@davidcharlton diaspora* is a decentralized network that consists of many individual servers. Each diaspora*-server is called a “pod”. As a normal user, you don’t need to run a server (pod) to use the network. You only need to know the url of the site where you signed up on. This site is “your pod” :slight_smile:
So, when you already have an account, you’ve already chosen a pod - you don’t need to do anything else, just continue using your account!

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Perfect. Thank you soooo much. That is exactly the infinite wanted. :smiley:

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Yes, just as Waithamai said, your account is on a ‘pod’, and that’s all you need to connect to the whole network. Sorry, I was in a rush and thought linking to the simple explanations on the website was the best way to help you.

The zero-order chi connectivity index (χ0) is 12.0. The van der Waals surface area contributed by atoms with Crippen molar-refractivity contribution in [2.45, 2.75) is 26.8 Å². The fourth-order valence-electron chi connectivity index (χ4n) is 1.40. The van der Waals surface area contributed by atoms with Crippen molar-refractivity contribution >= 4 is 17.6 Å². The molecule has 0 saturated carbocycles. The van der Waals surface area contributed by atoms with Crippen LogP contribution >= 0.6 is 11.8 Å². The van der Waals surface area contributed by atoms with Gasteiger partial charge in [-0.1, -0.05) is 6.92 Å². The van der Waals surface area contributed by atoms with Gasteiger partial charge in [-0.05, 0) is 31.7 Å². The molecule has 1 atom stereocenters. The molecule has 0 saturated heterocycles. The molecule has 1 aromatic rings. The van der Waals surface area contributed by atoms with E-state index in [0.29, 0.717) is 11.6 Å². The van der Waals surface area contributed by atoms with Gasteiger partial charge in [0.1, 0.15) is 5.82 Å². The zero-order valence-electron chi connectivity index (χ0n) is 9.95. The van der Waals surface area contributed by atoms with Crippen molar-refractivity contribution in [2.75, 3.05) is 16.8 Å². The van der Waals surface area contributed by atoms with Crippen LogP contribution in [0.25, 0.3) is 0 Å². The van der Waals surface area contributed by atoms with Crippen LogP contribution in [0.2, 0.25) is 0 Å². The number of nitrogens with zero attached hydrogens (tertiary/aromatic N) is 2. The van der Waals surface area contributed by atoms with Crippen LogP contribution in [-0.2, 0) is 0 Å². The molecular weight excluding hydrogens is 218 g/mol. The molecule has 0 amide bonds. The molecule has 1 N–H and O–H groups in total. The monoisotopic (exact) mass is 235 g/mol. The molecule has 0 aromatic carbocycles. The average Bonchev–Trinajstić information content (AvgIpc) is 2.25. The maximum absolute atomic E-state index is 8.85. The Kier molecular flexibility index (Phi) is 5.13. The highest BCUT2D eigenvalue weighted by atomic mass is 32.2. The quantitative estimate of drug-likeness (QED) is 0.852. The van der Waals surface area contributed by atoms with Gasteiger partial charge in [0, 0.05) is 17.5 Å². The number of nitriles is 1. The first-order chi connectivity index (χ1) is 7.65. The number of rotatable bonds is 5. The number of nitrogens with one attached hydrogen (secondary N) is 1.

Do read the tutorials I linked to at some point, as they will help answer a lot of your questions. If you have any questions that aren’t answered there, post a public post on Diaspora with the #help tag, and community members will help you.

Hope you enjoy using Diaspora.

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No worries. Thanks for your help. I should def read the tutorials and will do at some point :slight_smile:

Has anyone here considered getting in touch with their local public library about hosting a pod? Libraries are built on respecting user privacy and acting in people’s best interest. They also often have extra computer resources available. I believe this makes them ideal candidates for hosting personal data, and diaspora* could be just the right platform for them to use!